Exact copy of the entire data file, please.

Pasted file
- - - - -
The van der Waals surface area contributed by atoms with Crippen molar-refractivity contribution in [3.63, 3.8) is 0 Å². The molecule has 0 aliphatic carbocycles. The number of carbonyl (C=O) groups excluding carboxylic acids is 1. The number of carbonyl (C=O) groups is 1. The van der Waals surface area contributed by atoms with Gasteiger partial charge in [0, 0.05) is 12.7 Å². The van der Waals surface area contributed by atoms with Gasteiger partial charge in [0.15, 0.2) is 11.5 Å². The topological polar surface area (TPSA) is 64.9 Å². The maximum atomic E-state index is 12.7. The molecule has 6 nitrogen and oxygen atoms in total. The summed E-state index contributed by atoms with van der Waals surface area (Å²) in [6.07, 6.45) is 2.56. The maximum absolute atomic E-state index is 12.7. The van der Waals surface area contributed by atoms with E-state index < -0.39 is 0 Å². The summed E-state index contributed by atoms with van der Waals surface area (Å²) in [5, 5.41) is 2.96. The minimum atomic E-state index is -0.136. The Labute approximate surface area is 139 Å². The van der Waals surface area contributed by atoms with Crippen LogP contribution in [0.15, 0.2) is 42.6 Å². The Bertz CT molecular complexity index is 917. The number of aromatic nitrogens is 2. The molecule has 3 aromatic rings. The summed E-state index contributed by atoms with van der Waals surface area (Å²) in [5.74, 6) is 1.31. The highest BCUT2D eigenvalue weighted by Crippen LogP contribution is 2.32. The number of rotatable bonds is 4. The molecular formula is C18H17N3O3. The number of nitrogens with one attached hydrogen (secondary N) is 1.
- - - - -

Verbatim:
The van der Waals surface area contributed by atoms with Crippen molar-refractivity contribution in [3.63, 3.8) is 0 Å². The molecule has 0 aliphatic carbocycles. The number of carbonyl (C=O) groups excluding carboxylic acids is 1. The number of carbonyl (C=O) groups is 1. The van der Waals surface area contributed by atoms with Gasteiger partial charge in [0, 0.05) is 12.7 Å². The van der Waals surface area contributed by atoms with Gasteiger partial charge in [0.15, 0.2) is 11.5 Å². The topological polar surface area (TPSA) is 64.9 Å². The maximum atomic E-state index is 12.7. The molecule has 6 nitrogen and oxygen atoms in total. The summed E-state index contributed by atoms with van der Waals surface area (Å²) in [6.07, 6.45) is 2.56. The maximum absolute atomic E-state index is 12.7. The van der Waals surface area contributed by atoms with E-state index < -0.39 is 0 Å². The summed E-state index contributed by atoms with van der Waals surface area (Å²) in [5, 5.41) is 2.96. The minimum atomic E-state index is -0.136. The Labute approximate surface area is 139 Å². The van der Waals surface area contributed by atoms with Crippen LogP contribution in [0.15, 0.2) is 42.6 Å². The Bertz CT molecular complexity index is 917. The number of aromatic nitrogens is 2. The molecule has 3 aromatic rings. The summed E-state index contributed by atoms with van der Waals surface area (Å²) in [5.74, 6) is 1.31. The highest BCUT2D eigenvalue weighted by Crippen LogP contribution is 2.32. The number of rotatable bonds is 4. The molecular formula is C18H17N3O3. The number of nitrogens with one attached hydrogen (secondary N) is 1.